NEW YORK (GenomeWeb News) – An international consortium of researchers has developed a mass spectrometry-based reference method for standardizing measurements of cerebrospinal fluid amyloid beta 42 levels in Alzheimer's disease research and clinical work.
The method will allow researchers and clinicians to compare CSF Aβ42 measurements made with different assays in different labs, something that is currently not possible due to differences between these assays, said Henrik Zetterberg, a researcher at Sweden's Gothenburg Universityand one of the leaders of the effort.
This, he told GenomeWeb, could help further increase adoption of Aβ42 as an Alzheimer's biomarker and potentially aid in regulatory submissions of tests measuring the analyte.
Along with tau and phospho-tau, Aβ42 is one of the most established protein biomarkers for Alzheimer's and has been shown to be useful for diagnosis of the disease and for early detection. There are a number of commercial assays for the peptide, but while most of these assays are able to effectively distinguish between Alzheimer's patients and controls, they are not standardized against each other.
"So if you go to one clinic and they take a sample and send it to one lab that uses one test, and then you move to another clinic and get another test, you will get different absolute [Aβ42] concentrations," Zetterberg said.
With the established reference method, the researchers can now develop reference materials containing known absolute quantities of Aβ42, and these materials can then be provided to researchers, clinicians, and test vendors for calibrating their tests, making it possible to compare patient measurements made using different tests.
Zetterberg and his colleagues are currently working to generate reference material that will be certified by the International Federation of Clinical Chemistry and kept at the Joint Research Centre Institute for Reference Materials and Measurements in Geel, Belgium.
The group, he said, has decided to develop three reference materials, representing low, medium, and high levels of Aβ42. In addition to generating the material, they are evaluating such issues as the short-term and long-term stability of the material, and procedures for aliquoting and storing it, Zetterberg said.
The aim, he said, is to generate enough reference material to serve the industry for 10 to 20 years. Once the material has been generated, it will be provided to kit makers and labs upon request at a not-for-profit price, he added.
Zetterberg noted that while certification of the method and the material is not a substitute for approval of individual Aβ42 assays by regulatory agencies, it will likely help companies win clearance for their assays. For instance, he said, the US Food and Drug Administration has issued a letter of support for such reference material, and while the agency "will judge assays for themselves, [the reference material] will definitely facilitate approval of [Aβ42] tests."
While most Aβ42 tests use some form of immunoassay, Zetterberg and his colleagues turned to mass spectrometry for development of their reference method. Mass spec, he said, was an ideal approach due to its ability to overcome factors contributing to the variability of existing immunoassays.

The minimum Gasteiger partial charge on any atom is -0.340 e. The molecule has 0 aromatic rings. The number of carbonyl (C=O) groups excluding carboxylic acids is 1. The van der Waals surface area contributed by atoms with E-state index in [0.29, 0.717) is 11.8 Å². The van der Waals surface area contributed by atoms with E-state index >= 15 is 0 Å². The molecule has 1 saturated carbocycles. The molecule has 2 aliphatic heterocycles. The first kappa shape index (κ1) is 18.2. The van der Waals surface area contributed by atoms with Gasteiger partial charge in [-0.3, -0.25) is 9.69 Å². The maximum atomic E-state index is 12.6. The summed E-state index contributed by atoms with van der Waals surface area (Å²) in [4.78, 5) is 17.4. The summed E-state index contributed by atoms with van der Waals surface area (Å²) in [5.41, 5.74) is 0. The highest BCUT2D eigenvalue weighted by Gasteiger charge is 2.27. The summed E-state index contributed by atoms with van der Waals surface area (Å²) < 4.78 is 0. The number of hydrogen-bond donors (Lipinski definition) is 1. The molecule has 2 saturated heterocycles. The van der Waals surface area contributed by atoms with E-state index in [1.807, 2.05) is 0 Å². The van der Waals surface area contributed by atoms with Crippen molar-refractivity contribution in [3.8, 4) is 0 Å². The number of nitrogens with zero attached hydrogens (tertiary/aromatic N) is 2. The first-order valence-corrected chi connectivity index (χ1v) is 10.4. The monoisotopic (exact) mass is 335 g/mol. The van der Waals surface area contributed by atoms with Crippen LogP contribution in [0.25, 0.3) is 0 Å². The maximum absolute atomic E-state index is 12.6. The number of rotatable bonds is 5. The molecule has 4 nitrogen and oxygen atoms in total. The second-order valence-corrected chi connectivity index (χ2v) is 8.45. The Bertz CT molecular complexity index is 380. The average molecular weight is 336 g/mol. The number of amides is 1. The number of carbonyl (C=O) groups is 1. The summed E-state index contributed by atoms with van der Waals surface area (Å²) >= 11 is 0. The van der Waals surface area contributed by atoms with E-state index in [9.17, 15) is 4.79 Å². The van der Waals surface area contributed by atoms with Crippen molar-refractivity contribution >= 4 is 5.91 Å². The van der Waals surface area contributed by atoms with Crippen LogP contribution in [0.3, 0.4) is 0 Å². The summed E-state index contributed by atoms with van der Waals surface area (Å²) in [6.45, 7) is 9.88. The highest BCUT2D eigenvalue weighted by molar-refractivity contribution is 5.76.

Specifically, Aβ is a "sticky protein," he said. "It self-aggregates, it interacts with other proteins, with different surfaces. That's basically the basis for why it builds up in humans as we age."
This tendency to aggregate creates problems with epitope masking that affects different immunoassays to different extents, he noted. "And I think that explains a large part of the variation across immunoassay methods."
With mass spec, on the other hand, the researchers are able to denature the sample and prepare it such that they can measure all the Aβ42 present. "We have good spike-in recovery and linearity," Zetterberg said.
"Most of the commercially available assays, they are standardized to measure Aβ [in a way] that gives a good separation between Alzheimer's patients and controls, but they are not measuring all of the Aβ present in a sample, and that is why it was important for us to use the mass spec."
"One could think of other assay formats that might do it," he said. "For instance, if you increased the amount of detergent in an ELISA without destroying the antibodies, then you could liberate a lot more of the Aβ molecules. But Aβ is quite amenable to mass spectrometric analysis, so that was the most straightforward reference method we could think of."
Simplifying the task is the fact that, at just 42 amino acids long, Aβ42 is a small peptide, which means the researchers are able to measure it intact, without the need for trypsin digestion. Due to issues like differences in protein digestion efficiency and differential rates of peptide decay during digestion, digestion has proved one of the biggest challenges to the reproducibility of mass spec-based protein quantitation.
"Digestion has been a big difficulty, but we don't have to include it, which made it a bit easier to use [mass spec] for a reference method," Zetterberg said.
Indeed, he said that he could envision mass spec moving beyond the realm of their reference method and into the clinic more broadly.
"Immunoassays are great in some respects, and they have a long tradition in clinical chemistry, but there are problems with immunoassays, and as mass spectrometers get more and more user friendly, I think the clinical chemistry field will move in the direction of more mass spec-based assays for proteins and fragments of proteins," he said. "Many of these will have to have digestion steps, and that will have to be standardized, but it is not at all science fiction that this method actually may be used in clinical laboratories in the future."